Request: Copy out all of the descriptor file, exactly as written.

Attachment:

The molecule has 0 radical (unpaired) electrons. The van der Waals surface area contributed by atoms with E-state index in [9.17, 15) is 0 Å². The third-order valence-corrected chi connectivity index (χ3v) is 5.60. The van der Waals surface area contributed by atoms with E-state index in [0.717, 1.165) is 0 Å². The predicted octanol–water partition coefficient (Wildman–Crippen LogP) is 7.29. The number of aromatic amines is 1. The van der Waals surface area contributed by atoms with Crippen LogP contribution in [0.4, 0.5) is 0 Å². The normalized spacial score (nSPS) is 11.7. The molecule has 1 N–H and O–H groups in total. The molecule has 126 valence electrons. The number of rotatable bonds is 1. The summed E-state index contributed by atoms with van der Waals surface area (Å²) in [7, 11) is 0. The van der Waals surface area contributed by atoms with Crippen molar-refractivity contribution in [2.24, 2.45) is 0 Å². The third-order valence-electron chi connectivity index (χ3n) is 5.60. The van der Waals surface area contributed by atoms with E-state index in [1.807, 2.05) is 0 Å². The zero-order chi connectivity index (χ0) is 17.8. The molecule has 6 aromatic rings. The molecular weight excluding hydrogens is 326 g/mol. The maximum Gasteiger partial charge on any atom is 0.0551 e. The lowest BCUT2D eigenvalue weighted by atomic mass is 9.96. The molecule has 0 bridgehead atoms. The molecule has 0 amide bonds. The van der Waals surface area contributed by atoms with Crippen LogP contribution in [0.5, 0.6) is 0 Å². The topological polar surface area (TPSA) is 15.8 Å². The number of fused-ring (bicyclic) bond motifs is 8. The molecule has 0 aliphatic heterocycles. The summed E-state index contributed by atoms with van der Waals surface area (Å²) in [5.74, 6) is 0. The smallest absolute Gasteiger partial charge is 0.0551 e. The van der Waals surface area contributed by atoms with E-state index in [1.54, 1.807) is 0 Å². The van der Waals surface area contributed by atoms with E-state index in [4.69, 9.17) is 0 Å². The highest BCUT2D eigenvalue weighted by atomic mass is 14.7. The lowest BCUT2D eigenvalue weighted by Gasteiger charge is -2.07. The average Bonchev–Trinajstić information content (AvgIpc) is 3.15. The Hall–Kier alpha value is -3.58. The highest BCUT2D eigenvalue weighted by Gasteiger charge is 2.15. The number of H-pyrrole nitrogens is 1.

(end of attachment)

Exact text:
The molecule has 0 radical (unpaired) electrons. The van der Waals surface area contributed by atoms with E-state index in [9.17, 15) is 0 Å². The third-order valence-corrected chi connectivity index (χ3v) is 5.60. The van der Waals surface area contributed by atoms with E-state index in [0.717, 1.165) is 0 Å². The predicted octanol–water partition coefficient (Wildman–Crippen LogP) is 7.29. The number of aromatic amines is 1. The van der Waals surface area contributed by atoms with Crippen LogP contribution in [0.4, 0.5) is 0 Å². The normalized spacial score (nSPS) is 11.7. The molecule has 1 N–H and O–H groups in total. The molecule has 126 valence electrons. The number of rotatable bonds is 1. The summed E-state index contributed by atoms with van der Waals surface area (Å²) in [7, 11) is 0. The van der Waals surface area contributed by atoms with Crippen molar-refractivity contribution in [2.24, 2.45) is 0 Å². The third-order valence-electron chi connectivity index (χ3n) is 5.60. The van der Waals surface area contributed by atoms with E-state index in [1.807, 2.05) is 0 Å². The zero-order chi connectivity index (χ0) is 17.8. The molecule has 6 aromatic rings. The molecular weight excluding hydrogens is 326 g/mol. The maximum Gasteiger partial charge on any atom is 0.0551 e. The lowest BCUT2D eigenvalue weighted by atomic mass is 9.96. The molecule has 0 bridgehead atoms. The molecule has 0 amide bonds. The van der Waals surface area contributed by atoms with Crippen LogP contribution in [0.5, 0.6) is 0 Å². The topological polar surface area (TPSA) is 15.8 Å². The number of fused-ring (bicyclic) bond motifs is 8. The molecule has 0 aliphatic heterocycles. The summed E-state index contributed by atoms with van der Waals surface area (Å²) in [5.74, 6) is 0. The smallest absolute Gasteiger partial charge is 0.0551 e. The van der Waals surface area contributed by atoms with E-state index in [1.54, 1.807) is 0 Å². The van der Waals surface area contributed by atoms with E-state index in [4.69, 9.17) is 0 Å². The highest BCUT2D eigenvalue weighted by atomic mass is 14.7. The lowest BCUT2D eigenvalue weighted by Gasteiger charge is -2.07. The average Bonchev–Trinajstić information content (AvgIpc) is 3.15. The Hall–Kier alpha value is -3.58. The highest BCUT2D eigenvalue weighted by Gasteiger charge is 2.15. The number of H-pyrrole nitrogens is 1.